Safe spaces offer relief as fighting in Marawi rages on

Women affected by the Marawi crisis share their experiences at a UNFPA’ women-friendly space in Barangay Bubong, Saguiaran. © UNFPA Philippines
  • 04 October 2017

PAWAK, Philippines – Jamela Sani stood before a group of girls and new mothers, explaining that violence against women is an abuse – and that help is available. They were gathered in a tent in Pawak, a village about five kilometres from the city of Marawi, in the Philippines, where fighting continues to rage between government forces and the Maute and Abu Sayyaf armed groups.

The tent is one of UNFPA’s women-friendly spaces, safe places for women and girls displaced by the violence to share experiences, rebuild a sense of community, and acquire skills and information.

Ms. Sani is a facilitator – a kind of mentor and coordinator – at the Pawak safe space, which was established in partnership with the Department of Social Welfare and Development.

Facilitators conduct information sessions about protections for women and children, and can refer women to support services, such as counselling, psychosocial support and health services. They also provide sensitive support and referrals to survivors of gender-based violence.

Jamela Sani, 48, has been working as a facilitator at one women-friendly space since fleeing her home in May. © UNFPA Philippines

Increased risks

Ms. Sani, 48, started working as a facilitator after she fled her home in May, when fighting erupted.

She, her husband and children are among the nearly 360,000 people who have been displaced by the fighting. The violence has taken a major toll, with a state of martial law declared on the long-embattled island of Mindanao.

As is often the case in humanitarian settings, the crisis has increased risks for women and girls. Those living in crowded evacuation centres, for instance, typically lack privacy, leaving them vulnerable to attack or abuse. Women and girls also have health needs – such as the need for reproductive health care, antenatal services or menstrual hygiene supplies – that are easily overlooked in a crisis.

After they fled, Ms. Sani feared for her family’s safety and for the condition of their home and store. “I felt hopeless,” she told UNFPA.

Her husband learned that UNFPA’s women-friendly spaces were looking to train displaced people as facilitators, and he encouraged her to join, thinking it might help her cope.

UNFPA facilitators at a women-friendly space in Pantao Ragat. Some 200 UNFPA-trained facilitators are working in 10 spaces in areas wth high concentrations of displaced people. © UNFPA Philippines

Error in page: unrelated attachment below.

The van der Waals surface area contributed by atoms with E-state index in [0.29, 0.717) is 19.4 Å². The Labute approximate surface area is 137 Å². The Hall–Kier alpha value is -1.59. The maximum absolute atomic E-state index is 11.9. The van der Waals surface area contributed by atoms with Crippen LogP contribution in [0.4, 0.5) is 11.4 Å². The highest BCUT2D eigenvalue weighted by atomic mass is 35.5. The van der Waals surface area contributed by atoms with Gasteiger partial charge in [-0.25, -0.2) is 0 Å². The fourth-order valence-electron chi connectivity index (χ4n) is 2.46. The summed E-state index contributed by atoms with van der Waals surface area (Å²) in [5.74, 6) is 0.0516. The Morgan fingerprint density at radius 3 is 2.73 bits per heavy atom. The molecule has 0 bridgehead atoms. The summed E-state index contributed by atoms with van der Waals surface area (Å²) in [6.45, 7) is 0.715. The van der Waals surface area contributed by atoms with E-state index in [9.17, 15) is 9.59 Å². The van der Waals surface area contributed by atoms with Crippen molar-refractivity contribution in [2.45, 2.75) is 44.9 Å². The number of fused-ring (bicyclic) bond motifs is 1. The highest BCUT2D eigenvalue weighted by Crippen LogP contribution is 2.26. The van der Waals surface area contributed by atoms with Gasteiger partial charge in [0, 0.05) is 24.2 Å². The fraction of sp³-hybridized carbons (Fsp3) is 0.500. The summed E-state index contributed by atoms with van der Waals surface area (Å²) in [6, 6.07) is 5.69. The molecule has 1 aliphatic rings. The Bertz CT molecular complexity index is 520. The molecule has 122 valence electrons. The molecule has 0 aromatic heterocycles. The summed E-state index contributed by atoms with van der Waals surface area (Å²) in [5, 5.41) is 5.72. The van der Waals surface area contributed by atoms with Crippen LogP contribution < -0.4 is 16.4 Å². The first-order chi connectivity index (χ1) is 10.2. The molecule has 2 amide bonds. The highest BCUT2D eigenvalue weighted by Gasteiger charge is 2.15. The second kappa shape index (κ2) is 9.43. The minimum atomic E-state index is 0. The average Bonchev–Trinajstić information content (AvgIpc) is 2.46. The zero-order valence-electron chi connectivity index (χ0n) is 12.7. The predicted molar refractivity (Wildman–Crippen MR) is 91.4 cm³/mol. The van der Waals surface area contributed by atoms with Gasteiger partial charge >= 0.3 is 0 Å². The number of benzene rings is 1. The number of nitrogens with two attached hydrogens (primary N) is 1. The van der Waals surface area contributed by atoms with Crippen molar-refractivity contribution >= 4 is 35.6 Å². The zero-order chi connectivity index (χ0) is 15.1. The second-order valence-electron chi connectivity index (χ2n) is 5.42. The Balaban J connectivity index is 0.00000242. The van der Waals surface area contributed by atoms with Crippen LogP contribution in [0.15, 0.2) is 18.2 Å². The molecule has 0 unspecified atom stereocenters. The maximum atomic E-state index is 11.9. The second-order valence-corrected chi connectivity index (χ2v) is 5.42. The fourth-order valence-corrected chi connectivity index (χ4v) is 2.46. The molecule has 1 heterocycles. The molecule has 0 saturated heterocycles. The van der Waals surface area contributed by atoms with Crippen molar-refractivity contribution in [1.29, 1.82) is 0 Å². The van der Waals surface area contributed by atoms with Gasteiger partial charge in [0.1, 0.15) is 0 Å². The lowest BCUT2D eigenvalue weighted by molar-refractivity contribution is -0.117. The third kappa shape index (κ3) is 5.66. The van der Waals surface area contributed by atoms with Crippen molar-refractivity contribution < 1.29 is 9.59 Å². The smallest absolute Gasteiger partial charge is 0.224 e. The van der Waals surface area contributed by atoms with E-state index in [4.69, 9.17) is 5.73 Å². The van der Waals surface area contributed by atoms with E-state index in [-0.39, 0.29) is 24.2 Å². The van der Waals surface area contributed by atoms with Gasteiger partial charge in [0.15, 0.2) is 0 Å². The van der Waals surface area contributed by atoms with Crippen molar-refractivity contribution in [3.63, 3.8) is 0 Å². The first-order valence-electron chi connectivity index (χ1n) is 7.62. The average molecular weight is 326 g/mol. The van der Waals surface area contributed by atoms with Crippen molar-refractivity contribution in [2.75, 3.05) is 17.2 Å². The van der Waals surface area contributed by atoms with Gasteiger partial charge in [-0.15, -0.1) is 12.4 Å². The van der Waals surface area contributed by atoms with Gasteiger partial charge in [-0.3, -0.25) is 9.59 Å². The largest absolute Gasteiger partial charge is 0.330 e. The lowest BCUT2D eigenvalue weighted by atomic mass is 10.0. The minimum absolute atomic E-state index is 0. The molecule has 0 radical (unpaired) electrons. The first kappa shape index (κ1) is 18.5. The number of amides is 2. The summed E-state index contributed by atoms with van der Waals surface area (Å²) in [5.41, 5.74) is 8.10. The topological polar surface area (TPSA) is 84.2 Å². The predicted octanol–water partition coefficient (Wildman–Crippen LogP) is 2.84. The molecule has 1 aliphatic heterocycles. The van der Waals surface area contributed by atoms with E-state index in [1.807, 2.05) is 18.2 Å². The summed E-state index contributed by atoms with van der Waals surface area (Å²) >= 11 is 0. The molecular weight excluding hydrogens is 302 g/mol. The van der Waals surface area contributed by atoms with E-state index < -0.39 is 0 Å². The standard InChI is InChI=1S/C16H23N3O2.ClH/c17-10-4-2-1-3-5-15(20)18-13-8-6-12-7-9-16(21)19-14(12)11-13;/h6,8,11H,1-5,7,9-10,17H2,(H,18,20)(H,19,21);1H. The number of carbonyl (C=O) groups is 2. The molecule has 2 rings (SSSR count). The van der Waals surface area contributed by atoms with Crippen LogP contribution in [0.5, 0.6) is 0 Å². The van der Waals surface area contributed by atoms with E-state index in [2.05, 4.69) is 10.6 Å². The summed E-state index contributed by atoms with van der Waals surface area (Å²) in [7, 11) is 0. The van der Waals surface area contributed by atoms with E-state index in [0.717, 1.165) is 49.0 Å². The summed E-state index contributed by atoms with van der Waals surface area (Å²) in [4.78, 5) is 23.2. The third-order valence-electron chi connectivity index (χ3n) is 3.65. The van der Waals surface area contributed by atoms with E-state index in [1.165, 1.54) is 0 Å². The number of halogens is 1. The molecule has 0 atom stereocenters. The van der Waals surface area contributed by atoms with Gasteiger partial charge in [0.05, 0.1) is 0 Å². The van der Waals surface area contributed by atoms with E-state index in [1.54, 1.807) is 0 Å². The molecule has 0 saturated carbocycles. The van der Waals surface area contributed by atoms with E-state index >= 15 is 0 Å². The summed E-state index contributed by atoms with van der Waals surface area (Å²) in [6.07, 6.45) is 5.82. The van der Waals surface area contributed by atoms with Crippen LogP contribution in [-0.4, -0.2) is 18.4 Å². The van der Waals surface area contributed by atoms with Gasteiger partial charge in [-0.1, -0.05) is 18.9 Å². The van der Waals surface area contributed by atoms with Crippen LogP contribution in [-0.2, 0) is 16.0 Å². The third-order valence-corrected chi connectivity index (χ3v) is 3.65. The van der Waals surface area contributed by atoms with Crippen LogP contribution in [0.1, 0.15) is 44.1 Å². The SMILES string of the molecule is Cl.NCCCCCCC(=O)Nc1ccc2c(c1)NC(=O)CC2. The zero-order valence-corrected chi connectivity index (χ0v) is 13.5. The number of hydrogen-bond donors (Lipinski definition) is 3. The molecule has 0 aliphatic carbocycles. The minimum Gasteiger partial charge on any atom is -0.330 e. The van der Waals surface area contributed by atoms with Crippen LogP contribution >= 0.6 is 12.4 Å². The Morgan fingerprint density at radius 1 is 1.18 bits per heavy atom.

It has.

“Being a facilitator has reduced my stress,” she said. “It makes me happy to help my fellow displaced people learn about women’s rights, violence against women and trafficking.”

Learning about women’s rights

One of the women Ms. Sani has spoken to is 33-year-old Jalilah Amerol, who gave birth to her sixth child just days after fighting erupted.

She was forced to flee Marawi on foot with her mother and children, making the difficult journey to an evacuation centre in the neighbouring municipality of Saguiaran. 

Ms. Amerol heard about the women-friendly space from other displaced women.

“I enjoyed participating because I learned many things here I never knew about, such as the rights of women and abuses towards women and children,” she said.

“I think more women should go,” she added.

Reaching more

“I’m very happy participants appreciate the discussion,” said Ms. Sani, who is among 200 UNFPA-trained facilitators working in 10 women-friendly spaces.

The spaces are spread across municipalities with some of the highest concentration of displaced people.

The programme, which is funded by the United Nations Central Emergency Response Fund and Australia, aims to reach 16,800 women and girls affected by the conflict.

“Women and girls are more vulnerable in emergencies such as in this crisis. They have specific needs,” explained Klaus Beck, UNFPA’s Representative in the Philippines. “They need protection from gender-based violence and services for safe pregnancy and childbirth,” he added.

– Mario Villamor

We use cookies and other identifiers to help improve your online experience. By using our website you agree to this. To learn more, including how to change your settings, see our cookie policy